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Squashing rumors of Boggs Hall pact

Wade Boggs didn't make a deal with the devil to get in the Hall of Fame.

Or the Devil Rays.

Boggs' election to the Hall and subsequent media blitz spawned a new round of rumors and reports about some sort of agreement he had supposedly made years ago to seek to be inducted as a Devil Ray.

The speculation showed up in plenty of newspapers, starting with the New York Times. And it continued to spread to the point where Hall of Famer, and Hall of Fame board vice chairman, Joe Morgan openly addressed it in an Web chat:

"One of the reasons the HOF took over the cap controversy is there was supposedly a clause in Boggs' contract that he would go in as a Devil Ray and that is not acceptable."


Worthy of discussion even.

But just not true.

"No, no, never," Rays managing general partner Vince Naimoli said Friday. "It's absolutely false. There's absolutely no truth to the rumor that we had an agreement with Wade to go into the Hall of Fame as a Devil Ray.

"I'm very pleased with accomplishments that came during his career with the Red Sox and the Yankees, and I'm pleased to see him go in as a Red Sox."

Boggs said as much when asked last week in New York: "Under no circumstances did I agree with the Tampa Bay Devil Rays that I was going in as a Devil Ray. I did not make a decision or accept money from any other team in exchange for saying what team I would represent in the Hall."

The Hall issued a news release Friday saying Boggs' plaque will have a Red Sox logo.

Said Boggs: "It's a decision they made, and I'm fine with it."

WADING IN: The Rays plan to honor Boggs before he heads to Cooperstown with a July 22-24 weekend of promotions, including a July 23 first-pitch ceremony. He was elected with a higher percentage of votes (91.86) than Ozzie Smith (91.74), Joe DiMaggio (88.84), Al Kaline (88.31), Mickey Mantle (88.22), Sandy Koufax (86.87), and Ernie Banks (83.81). Boggs said ending his career at home was special. "I don't know if it would have meant the same thing had I gone to play in Tampa Bay in the middle of my career," he said. "To end up playing in front of the people I grew up with, the people who have been watching me since I moved here when I was 11, it was a situation where it was the right time."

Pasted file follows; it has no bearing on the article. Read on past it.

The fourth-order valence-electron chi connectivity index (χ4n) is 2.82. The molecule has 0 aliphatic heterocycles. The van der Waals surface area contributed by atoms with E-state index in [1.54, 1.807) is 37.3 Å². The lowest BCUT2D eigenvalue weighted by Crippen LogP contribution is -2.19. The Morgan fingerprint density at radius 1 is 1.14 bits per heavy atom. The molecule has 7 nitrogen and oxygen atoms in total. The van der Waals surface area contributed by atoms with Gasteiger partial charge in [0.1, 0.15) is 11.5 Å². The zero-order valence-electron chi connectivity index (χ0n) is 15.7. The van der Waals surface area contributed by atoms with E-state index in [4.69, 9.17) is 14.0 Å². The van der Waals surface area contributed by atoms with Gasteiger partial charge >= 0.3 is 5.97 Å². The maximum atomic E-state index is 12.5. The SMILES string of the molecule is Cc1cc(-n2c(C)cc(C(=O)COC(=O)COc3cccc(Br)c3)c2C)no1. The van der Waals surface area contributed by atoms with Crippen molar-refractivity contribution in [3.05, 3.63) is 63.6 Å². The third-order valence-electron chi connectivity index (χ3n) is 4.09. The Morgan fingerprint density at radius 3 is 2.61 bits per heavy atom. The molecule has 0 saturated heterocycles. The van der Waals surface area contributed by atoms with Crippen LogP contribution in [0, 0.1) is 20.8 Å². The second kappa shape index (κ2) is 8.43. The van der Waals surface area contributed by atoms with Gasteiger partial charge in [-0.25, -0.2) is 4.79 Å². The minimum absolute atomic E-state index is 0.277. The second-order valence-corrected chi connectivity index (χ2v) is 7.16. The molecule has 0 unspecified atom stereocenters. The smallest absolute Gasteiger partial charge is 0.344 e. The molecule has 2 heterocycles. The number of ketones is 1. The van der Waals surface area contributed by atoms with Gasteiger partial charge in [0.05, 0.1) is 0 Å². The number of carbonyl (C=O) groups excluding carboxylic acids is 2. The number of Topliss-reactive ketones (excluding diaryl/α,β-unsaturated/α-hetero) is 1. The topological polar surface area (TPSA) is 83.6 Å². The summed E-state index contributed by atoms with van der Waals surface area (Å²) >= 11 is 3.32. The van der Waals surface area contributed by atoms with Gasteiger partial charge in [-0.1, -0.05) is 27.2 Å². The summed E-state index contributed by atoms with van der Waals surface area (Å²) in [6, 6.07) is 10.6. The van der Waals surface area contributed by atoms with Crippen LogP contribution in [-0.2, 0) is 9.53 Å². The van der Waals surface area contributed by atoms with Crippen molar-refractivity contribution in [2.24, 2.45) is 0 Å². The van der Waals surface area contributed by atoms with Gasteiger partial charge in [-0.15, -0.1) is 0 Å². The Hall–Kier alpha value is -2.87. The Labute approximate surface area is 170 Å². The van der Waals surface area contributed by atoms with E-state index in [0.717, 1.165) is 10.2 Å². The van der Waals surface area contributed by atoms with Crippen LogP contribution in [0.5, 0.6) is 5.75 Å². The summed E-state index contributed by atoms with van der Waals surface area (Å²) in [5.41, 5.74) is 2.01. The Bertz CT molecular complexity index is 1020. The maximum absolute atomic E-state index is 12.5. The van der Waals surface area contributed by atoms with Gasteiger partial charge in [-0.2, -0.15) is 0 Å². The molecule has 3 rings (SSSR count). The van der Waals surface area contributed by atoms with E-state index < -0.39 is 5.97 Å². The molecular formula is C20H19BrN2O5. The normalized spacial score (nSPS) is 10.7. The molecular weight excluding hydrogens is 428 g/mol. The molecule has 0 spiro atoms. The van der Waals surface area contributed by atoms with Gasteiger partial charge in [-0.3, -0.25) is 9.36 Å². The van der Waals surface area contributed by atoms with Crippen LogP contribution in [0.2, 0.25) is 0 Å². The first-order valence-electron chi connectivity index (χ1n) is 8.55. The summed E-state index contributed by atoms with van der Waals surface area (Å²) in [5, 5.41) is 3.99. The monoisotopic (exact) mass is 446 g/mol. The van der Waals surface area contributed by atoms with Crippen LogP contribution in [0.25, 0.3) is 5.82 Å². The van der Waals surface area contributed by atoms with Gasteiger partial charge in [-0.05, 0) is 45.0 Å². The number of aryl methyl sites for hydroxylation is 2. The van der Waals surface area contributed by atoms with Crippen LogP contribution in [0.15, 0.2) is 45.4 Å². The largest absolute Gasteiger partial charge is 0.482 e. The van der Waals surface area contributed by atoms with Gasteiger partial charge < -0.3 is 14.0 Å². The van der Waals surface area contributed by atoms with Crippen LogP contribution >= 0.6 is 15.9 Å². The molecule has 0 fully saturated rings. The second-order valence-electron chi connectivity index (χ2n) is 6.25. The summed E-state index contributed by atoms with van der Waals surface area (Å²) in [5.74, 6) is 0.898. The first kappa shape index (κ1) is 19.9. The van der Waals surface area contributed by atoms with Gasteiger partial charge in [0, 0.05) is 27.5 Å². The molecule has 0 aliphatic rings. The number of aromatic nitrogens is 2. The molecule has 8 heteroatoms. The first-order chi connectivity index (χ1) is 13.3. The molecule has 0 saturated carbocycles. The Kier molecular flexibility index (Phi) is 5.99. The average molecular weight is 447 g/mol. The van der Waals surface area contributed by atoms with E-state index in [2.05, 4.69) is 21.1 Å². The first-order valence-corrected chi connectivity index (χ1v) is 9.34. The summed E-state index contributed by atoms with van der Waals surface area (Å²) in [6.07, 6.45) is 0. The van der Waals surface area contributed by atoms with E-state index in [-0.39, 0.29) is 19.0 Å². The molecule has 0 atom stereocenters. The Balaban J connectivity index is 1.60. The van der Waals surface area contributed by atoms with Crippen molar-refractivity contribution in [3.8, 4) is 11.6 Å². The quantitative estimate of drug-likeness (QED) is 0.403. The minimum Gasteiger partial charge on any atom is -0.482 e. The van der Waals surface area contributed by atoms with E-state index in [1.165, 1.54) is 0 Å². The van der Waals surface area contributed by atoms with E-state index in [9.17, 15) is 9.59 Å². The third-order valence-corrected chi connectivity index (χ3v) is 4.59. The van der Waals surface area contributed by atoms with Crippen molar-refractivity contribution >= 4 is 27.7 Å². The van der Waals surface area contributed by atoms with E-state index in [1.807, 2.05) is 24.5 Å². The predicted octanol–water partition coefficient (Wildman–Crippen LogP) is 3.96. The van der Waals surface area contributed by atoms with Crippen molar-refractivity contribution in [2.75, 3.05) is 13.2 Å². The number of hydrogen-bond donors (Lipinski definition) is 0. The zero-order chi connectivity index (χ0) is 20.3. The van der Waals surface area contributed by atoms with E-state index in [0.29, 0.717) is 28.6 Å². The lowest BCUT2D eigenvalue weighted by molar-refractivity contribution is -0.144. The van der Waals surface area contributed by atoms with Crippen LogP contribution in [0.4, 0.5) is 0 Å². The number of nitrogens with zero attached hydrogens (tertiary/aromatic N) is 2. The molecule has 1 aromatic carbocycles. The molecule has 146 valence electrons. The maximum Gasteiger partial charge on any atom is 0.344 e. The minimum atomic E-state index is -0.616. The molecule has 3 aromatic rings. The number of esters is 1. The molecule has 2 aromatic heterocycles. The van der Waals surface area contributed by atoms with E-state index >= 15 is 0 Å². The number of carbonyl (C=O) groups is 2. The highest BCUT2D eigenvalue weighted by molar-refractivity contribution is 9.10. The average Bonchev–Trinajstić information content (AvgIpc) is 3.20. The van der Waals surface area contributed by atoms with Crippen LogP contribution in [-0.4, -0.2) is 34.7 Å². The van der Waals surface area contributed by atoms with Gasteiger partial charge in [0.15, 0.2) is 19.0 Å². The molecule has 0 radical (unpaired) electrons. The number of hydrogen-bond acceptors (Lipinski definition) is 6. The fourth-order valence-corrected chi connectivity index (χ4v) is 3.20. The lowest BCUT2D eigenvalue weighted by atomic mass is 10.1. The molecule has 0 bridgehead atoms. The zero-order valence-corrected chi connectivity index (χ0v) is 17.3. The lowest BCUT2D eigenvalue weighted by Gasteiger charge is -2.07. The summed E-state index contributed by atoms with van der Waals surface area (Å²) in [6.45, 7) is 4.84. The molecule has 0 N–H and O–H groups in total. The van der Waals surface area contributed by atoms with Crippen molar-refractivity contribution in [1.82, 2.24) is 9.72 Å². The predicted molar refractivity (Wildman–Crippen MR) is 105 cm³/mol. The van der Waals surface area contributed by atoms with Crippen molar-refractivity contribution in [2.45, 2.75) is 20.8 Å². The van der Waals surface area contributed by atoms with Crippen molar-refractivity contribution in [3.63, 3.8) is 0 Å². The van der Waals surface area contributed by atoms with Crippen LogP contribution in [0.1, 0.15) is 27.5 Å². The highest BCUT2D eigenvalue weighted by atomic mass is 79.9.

RAYS RUMBLINGS: The signing of Alex Gonzalez to play third makes it obvious the Rays plan for top prospect B.J. Upton to open the season in the minors. There are about 10 candidates in the running for the radio announcing jobs, including incumbent Charlie Slowes and occasional fill-in Todd Kalas. Cuts should come within a week. As the market finally calms down, second baseman Alex Cora and a veteran starter, such as Esteban Loaiza or Aaron Sele, may fall into the Rays' price range. In 1998, lower box seats at the Trop were $20 per game. In 2005, they'll be $35 and $45. Negotiations with top draft pick Jeff Niemann appear to be progressing; he can re-enroll at Rice this week. Outfielder Adam Olow, who hit a Northern League record .376 last season in St. Paul and had a five-year independent league average of .331, signed a minor-league contract. Ex-Rays infielder Brent Abernathy signed a minor-league deal with the Twins, and pitcher Delvin James joined the Angels. The Rays didn't have much chance for Tony Batista once he got a two-year, $15-million offer from Japan's Fukuoka Hawks. There was mutual interest with catcher A.J. Pierzynski before he signed with the White Sox.

MISCELLANY: Once Carlos Beltran signs, expect the Cubs to push to trade Sammy Sosa, with the Mets and Orioles most likely. The Reds say they'll go to spring training with four outfielders _ Austin Kearns, Adam Dunn, Ken Griffey and Wily Mo Pena _ competing for the three spots. The $220-million sale of the Brewers should be approved at this week's owners meeting. There will be more talk about the planned 2006 World Cup, with Naimoli pushing for games in the bay area. Texas pitching coach Orel Hershiser will be on the Hall of Fame ballot for the first time next year; coincidentally, he suddenly has more time to do interviews with reporters.

Information from other news organizations was used in this report.